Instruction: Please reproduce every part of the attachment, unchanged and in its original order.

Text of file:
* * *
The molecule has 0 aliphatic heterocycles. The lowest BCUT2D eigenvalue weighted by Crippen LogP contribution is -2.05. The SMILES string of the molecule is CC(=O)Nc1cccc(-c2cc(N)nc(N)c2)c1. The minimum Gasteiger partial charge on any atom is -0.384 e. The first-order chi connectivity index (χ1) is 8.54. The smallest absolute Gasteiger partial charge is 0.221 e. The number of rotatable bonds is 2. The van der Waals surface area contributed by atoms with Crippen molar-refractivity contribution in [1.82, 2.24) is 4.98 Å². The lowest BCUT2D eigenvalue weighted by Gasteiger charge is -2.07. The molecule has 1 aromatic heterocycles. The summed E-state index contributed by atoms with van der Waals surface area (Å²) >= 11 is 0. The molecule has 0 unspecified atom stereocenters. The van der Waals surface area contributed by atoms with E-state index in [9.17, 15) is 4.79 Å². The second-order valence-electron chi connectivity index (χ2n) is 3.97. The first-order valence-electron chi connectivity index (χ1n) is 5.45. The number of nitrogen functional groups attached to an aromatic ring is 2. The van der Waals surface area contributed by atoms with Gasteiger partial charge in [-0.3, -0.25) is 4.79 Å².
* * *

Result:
The molecule has 0 aliphatic heterocycles. The lowest BCUT2D eigenvalue weighted by Crippen LogP contribution is -2.05. The SMILES string of the molecule is CC(=O)Nc1cccc(-c2cc(N)nc(N)c2)c1. The minimum Gasteiger partial charge on any atom is -0.384 e. The first-order chi connectivity index (χ1) is 8.54. The smallest absolute Gasteiger partial charge is 0.221 e. The number of rotatable bonds is 2. The van der Waals surface area contributed by atoms with Crippen molar-refractivity contribution in [1.82, 2.24) is 4.98 Å². The lowest BCUT2D eigenvalue weighted by Gasteiger charge is -2.07. The molecule has 1 aromatic heterocycles. The summed E-state index contributed by atoms with van der Waals surface area (Å²) >= 11 is 0. The molecule has 0 unspecified atom stereocenters. The van der Waals surface area contributed by atoms with E-state index in [9.17, 15) is 4.79 Å². The second-order valence-electron chi connectivity index (χ2n) is 3.97. The first-order valence-electron chi connectivity index (χ1n) is 5.45. The number of nitrogen functional groups attached to an aromatic ring is 2. The van der Waals surface area contributed by atoms with Gasteiger partial charge in [-0.3, -0.25) is 4.79 Å².